What it takes, however, is an open-mindedness to alternative forms of horrific expression. Poetry is not a foreign language or a dead language; it is simply a non-narrative means (though not always even that!) of chewing through the gristle of fear. To me, poetry is merely a thought experiment, exploring the dark side through the same language as fiction, but from a different angle. The experiment always leads me to one thing: surprise. I feel if more of our membership read horror poetry, they, too, might be pleasantly surprised.
If we value dark writing and we value unique avenues of expressing horror, then we should value poetry through this award--even if we don't read it regularly, even if we're unaware of its long history, even if we don't write it at all. The more I've thought about this issue the more convinced I have become that horror--as the genre of fear--is a genre that deals primarily with the unconscious mind, and poetry--especially in its most experimental and crafty forms--is often able to access and reflect the unconscious in a way that fiction often can't. Poetry doesn't have to follow the rules of language and syntax; instead it makes up its own coherent form. Poetry creates a world of symbol and metaphor, without the safety net of chronological order or narrative structure. That's why I--and perhaps many other members--still write it. Because it allows us to express the unconscious and get at fear in a way that fictional modes do not. I hope that HWA can acknowledge this essential otherness, and learn to value poetry, without dismissing it out of hand.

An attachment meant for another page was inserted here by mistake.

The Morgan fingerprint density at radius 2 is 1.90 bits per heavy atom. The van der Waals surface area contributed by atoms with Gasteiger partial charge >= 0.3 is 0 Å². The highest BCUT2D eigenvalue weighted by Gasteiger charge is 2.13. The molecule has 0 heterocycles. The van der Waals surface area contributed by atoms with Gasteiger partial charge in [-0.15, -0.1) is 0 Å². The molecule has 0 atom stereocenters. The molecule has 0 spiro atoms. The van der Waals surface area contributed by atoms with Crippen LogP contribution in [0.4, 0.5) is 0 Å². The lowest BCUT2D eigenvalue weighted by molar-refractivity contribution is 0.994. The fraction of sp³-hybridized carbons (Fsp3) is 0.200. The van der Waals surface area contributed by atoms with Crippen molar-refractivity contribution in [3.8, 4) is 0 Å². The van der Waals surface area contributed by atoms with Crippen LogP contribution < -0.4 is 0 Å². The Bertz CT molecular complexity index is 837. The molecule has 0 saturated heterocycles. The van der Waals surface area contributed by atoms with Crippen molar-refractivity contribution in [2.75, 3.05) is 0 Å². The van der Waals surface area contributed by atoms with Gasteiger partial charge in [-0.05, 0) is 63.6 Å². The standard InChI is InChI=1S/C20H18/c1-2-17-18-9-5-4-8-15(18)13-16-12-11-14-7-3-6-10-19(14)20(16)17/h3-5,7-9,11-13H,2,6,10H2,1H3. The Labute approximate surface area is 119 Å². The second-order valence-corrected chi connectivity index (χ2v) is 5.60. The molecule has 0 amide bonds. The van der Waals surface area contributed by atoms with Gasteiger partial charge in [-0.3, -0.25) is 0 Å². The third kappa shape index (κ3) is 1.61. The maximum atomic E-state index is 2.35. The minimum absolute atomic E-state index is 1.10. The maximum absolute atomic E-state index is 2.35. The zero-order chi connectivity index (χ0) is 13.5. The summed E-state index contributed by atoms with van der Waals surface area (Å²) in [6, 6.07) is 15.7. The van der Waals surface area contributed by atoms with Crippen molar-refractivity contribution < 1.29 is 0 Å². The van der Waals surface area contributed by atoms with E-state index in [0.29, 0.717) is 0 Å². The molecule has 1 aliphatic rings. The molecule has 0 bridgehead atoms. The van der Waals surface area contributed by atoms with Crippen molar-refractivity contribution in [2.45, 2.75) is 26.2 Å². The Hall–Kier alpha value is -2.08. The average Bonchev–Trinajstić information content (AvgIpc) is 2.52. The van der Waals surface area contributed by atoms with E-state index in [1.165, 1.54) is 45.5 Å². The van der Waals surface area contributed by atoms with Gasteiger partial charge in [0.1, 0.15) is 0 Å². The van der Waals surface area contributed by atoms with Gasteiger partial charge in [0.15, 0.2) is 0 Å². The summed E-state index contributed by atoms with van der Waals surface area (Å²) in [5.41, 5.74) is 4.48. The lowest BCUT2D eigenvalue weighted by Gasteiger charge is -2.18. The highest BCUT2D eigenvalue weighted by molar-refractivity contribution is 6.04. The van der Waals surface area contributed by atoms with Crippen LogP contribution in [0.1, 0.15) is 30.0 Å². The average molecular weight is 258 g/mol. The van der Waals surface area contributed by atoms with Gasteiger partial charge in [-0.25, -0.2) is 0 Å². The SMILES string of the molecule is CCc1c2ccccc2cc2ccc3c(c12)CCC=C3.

Very recently (in April 2004), Publisher's Weekly ran an article called "What Does It Cost to Do Poetry?" which interviewed sixteen publishers of poetry--ranging from trade publishers like Knopf to single-person non-profit outfits--to discover how they manage to publish poetry in a world where the bottom line drives big publishing. The profits are slim, if at all, even by the big houses on publisher's row. But what came out of this article was a truism that the HWA membership would do well to pay attention to. For one thing, a personal passion for the language arts drives editors to acquire poetry. Many editors are active poets, or have studied poetry, or have earned MFA degrees in it. Do they publish it out of self-interest? No. They do so out of passion for the art of writing. Because they cannot conceive of a world without poetry, or work for an outfit that would contribute to its demise. Maybe we should think of our genre and its relationship to poetry in the same way.
Is it the HWA's duty to keep horror poetry alive? Of course not. But we do serve writers. And poets are counted among the writers in our organization, perhaps more so, presently, than screenwriters and young adult writers. If there are too many Stoker categories, this is not reason enough to dismantle the Poetry award. If we need to revamp it somehow, that would be preferable. But like they say--"if it ain't broke, don't fix it"--and I hesitate to change a category that has already awarded some outstanding works of writing. By acknowledging poetry, we are doing something important and valuable to the larger literary community. I hope we can keep doing so.